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Environmental Impact Assessment for Waste Treatment Options Seung Hoon LEE.

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Presentation on theme: "Environmental Impact Assessment for Waste Treatment Options Seung Hoon LEE."— Presentation transcript:

1 Environmental Impact Assessment for Waste Treatment Options Seung Hoon LEE

2 Objectives and Structures To overview the waste management system To introduce Life Cycle Assessment (LCA) for evaluation of waste management options To compare the potential impact assessment by IWM-2 Model To predict the assessing impacts which may be significant in relation to waste management options

3 Waste Management System Waste is an inevitable part of our daily life NIMBY, PIMFY, BANANA Syndrome Waste Management Hierarchy No scientific/ technical basis No economic assessment No environmental/ economic comparisons between each other

4 Four stages in LCA Goal and scoping Impact Assessment Improvement Assessment Inventory Analysis Source: SETAC 1999 Life Cycle Assessment for Waste Management

5 Waste Management Facility Life-Cycle Design and Planning Permission and Licensing Construction Commission and Operation Closure or Decommissioning Post-Closure Monitoring

6 Waste Management Options Definition in EIA Is there a need for the facility? What management or disposal processes are in demand relative to the waste arising? What is the current management and disposal capacity? What size would the facility need to be, and does this represent an acceptable economic scale of activity? Where would the facility best be located, in market terms?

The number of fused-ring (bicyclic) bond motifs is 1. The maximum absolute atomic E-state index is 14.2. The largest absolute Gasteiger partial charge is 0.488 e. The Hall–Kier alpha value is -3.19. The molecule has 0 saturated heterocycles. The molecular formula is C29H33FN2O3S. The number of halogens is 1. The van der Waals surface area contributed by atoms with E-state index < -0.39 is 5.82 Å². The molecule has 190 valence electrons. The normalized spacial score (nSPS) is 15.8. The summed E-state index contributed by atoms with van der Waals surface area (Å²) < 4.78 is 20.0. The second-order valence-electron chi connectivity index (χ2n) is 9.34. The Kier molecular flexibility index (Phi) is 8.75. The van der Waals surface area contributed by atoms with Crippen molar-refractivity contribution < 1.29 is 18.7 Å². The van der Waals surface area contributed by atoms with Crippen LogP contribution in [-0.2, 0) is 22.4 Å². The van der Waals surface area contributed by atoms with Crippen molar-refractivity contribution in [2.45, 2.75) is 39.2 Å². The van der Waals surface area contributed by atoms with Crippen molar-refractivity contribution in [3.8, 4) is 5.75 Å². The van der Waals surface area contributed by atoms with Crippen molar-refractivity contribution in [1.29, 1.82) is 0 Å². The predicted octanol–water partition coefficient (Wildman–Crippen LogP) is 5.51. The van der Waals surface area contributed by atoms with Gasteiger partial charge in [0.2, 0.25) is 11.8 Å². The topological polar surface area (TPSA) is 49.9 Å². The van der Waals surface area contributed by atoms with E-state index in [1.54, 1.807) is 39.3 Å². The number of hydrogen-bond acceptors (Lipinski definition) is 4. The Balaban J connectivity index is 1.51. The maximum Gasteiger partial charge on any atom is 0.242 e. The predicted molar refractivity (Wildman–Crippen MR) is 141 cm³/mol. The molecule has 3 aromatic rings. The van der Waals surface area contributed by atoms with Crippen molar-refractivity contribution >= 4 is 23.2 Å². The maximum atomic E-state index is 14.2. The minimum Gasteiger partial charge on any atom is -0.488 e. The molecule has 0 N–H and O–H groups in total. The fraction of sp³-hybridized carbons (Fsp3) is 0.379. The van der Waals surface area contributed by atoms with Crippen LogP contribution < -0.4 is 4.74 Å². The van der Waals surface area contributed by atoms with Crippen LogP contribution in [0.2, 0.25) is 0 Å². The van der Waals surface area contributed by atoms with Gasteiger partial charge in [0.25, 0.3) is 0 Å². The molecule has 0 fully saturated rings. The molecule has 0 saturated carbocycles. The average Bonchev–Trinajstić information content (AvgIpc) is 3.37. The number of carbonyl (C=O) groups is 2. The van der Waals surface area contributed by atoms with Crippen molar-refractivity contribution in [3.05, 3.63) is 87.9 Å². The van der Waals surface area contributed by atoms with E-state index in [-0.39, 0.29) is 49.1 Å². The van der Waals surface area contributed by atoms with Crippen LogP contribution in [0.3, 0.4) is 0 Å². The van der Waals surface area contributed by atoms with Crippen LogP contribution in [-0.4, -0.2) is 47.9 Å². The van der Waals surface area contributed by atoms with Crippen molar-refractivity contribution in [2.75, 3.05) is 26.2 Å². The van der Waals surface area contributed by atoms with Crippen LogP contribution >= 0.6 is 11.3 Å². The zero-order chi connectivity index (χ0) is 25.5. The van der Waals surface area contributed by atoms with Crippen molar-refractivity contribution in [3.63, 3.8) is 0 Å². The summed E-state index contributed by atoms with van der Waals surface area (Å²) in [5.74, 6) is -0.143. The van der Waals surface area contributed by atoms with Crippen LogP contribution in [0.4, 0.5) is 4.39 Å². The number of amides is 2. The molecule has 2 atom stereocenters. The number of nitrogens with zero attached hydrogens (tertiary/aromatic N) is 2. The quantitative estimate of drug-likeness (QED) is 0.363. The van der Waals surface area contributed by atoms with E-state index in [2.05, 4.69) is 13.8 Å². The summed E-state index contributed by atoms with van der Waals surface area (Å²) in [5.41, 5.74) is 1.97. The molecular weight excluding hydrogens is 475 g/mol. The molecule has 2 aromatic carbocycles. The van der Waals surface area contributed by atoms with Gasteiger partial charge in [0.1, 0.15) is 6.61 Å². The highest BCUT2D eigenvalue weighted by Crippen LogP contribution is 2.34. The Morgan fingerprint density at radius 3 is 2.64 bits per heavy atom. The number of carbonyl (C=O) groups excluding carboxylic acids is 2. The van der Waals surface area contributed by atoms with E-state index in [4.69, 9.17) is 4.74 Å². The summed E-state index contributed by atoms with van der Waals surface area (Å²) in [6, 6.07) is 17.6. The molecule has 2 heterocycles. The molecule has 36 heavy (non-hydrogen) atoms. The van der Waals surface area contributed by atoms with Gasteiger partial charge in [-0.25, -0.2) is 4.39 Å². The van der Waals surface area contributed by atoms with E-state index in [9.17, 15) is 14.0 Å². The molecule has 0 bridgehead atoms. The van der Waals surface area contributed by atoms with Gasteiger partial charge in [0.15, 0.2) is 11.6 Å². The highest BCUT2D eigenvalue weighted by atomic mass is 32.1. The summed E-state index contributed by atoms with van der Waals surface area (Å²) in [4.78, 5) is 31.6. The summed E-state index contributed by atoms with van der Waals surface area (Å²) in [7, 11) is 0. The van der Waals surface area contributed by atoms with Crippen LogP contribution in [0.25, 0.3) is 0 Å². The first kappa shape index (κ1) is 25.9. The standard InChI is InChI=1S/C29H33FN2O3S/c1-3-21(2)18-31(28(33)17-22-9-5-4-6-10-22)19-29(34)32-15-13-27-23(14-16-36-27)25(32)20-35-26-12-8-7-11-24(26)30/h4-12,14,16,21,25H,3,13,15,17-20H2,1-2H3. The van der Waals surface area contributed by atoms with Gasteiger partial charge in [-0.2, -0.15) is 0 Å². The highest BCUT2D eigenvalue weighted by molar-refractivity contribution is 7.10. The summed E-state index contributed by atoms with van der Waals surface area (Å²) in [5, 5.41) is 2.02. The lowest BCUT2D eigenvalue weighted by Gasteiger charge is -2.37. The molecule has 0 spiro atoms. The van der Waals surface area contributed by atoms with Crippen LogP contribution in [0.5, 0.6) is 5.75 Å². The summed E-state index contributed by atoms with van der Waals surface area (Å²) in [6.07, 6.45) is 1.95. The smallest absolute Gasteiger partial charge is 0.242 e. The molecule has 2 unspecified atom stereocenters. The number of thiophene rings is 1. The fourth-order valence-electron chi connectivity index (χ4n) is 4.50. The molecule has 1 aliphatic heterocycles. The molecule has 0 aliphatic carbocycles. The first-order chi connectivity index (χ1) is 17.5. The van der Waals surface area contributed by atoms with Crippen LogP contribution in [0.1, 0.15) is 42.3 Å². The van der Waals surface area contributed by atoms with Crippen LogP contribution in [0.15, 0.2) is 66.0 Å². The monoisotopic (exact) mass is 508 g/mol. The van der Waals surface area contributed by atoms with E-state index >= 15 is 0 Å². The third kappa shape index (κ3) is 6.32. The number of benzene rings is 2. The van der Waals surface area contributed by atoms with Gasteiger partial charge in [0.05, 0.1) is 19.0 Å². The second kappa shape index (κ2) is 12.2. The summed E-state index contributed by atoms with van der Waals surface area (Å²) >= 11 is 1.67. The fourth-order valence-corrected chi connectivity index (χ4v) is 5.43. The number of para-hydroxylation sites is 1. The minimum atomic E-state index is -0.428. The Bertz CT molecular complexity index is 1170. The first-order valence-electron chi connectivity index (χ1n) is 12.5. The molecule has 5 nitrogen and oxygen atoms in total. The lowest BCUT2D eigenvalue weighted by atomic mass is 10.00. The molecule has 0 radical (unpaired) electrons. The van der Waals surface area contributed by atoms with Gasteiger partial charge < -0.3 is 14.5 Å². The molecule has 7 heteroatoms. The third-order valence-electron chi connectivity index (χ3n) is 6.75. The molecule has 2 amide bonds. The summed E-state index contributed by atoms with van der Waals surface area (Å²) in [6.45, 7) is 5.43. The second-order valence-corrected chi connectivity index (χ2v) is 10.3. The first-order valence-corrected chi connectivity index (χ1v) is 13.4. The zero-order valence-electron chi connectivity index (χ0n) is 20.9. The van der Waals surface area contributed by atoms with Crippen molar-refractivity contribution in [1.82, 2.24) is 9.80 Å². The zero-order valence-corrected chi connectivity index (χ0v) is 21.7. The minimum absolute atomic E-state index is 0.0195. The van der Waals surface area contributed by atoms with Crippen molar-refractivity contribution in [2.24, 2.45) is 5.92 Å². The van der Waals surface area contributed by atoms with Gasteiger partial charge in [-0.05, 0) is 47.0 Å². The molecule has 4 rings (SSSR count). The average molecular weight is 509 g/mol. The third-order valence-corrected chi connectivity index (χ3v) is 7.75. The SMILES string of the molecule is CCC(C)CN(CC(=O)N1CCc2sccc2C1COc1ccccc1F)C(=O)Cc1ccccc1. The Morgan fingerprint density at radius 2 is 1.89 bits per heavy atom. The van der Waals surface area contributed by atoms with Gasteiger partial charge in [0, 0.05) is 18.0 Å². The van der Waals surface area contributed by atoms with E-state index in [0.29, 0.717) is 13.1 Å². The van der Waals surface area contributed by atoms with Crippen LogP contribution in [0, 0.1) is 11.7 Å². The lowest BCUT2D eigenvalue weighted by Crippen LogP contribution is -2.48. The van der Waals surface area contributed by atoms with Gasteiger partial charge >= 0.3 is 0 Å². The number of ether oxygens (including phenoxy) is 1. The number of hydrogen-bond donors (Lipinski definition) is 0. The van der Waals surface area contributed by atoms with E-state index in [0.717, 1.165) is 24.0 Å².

7 Waste Management Facility Site Selection To maximize conformance of the site characteristics with the project specification To minimize environmental impacts To maximize acceptability of the project by the local community To minimize the cost of the development

8 Factors Influencing Waste Management Options

9 Sustainability Indicators for Waste Management Short termLong term Economic Aspects Investment cost, net operation, total net cost per collected ton, net annual total cost Long term viability of collection and sorting operations and final disposal Environmental Aspects Quantity, quality of material recovered, local and regional health effects, residues, pollution, noise, landfill usage, natural resources used Global impact: bio- diversity, global warning, acid rain: landscape, electricity consumption, waste produced, water usage Social Aspects Public acceptance, participation, employment Welfare, natural resources availability Technical Aspects Scale, flexibility, market potential Potential for future development

10 Environmental Impact Assessment Stages Screening Screening: regulatory authority to identify the need of EIA Scooping Scooping: identified key issues from a board range of potential concerns Assessing Assessing: direct, indirect, secondary, cumulative, short and long term, permanent, temporary, positive, and negative Mitigation Mitigation: reduce the undesirable impacts of a proposed action Monitoring Monitoring: environmental compliance with local regulations/effectiveness of the mitigation measures Reporting Reporting: preparation of reporting Reviewing Reviewing: reviewing before approval